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Filing for Bankruptcy and Don't Know all of your Creditors?

Although you may have a general idea of who all your creditors are, it's not uncommon to have unknown or forgotten creditors. Additionally, you may be liable as a co-debtor on an account you were not aware of. Moreover, if you are, or have been married in California, community property laws can create additional debt liability for which you may also be responsible. Because all creditors are entitled to proper notice of your bankruptcy, it is important that they are known at the time of filing. When creditors are unknown, the potential problem exists of these creditors not receiving their entitled notice and opportunity to be heard.

When your California bankruptcy petition is prepared, an experienced California bankruptcy attorney should perform their due diligence in attempting to determine all of your creditors. This is typically done through obtaining your credit report from one of the three major credit reporting agencies, namely Experian, Equifax or TransUnion. At the Chernev Firm, we have access to all three of these major reporting agencies, and we will run your report from all three agencies, to assure that we know who all of your reported creditors are. This helps to maximize the amount of your dischargeable debt and to minimize potential legal problems and delays along the way.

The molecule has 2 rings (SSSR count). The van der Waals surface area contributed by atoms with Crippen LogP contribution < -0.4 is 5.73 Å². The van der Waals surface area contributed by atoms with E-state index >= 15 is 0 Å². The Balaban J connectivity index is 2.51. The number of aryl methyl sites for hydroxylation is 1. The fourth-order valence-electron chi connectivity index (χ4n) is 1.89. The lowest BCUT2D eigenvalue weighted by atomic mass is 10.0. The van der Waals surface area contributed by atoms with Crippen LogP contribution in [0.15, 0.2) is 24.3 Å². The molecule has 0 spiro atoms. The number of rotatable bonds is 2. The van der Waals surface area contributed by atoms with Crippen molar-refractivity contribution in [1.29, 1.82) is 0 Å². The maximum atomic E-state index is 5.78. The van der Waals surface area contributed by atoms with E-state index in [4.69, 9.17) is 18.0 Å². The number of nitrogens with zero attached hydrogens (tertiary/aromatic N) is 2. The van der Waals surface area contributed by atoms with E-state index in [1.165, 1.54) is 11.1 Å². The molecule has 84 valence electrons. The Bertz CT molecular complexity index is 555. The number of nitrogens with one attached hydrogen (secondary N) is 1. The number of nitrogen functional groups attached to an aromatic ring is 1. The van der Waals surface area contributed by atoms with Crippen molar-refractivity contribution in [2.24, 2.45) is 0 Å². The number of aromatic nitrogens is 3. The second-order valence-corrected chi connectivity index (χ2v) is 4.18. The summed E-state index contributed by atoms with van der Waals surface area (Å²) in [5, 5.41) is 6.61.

Sometimes, however, a creditor is neither listed on a credit report nor known by a debtor. As a result, after a bankruptcy discharge is granted, this creditor may come forward and make a claim regarding a debt you were unaware you were liable for. They will argue since they were not afforded proper notice and opportunity to be heard, their debt should not be discharged. In the majority of cases, however, even if an unknown creditor does not receive notice of your bankruptcy filing or discharge, you most likely will not be liable on the debt.

The vast majority of bankruptcy filings are considered "no asset" cases, because there are no assets from the bankruptcy estate to be distributed to creditors. As a result, even if a creditor is mistakenly left off from a bankruptcy filing, and does not receive notice, since there were no payments paid on any of the claims, an unknown creditor is unable to show damages of lost payments. Since there was nothing to go around, they cannot argue they didn't get anything. This "super discharge" enables no asset debtors to receive a bankruptcy "super discharge" which includes not only the debts listed in their bankruptcy petition, but those who may have been mistakenly omitted as well.

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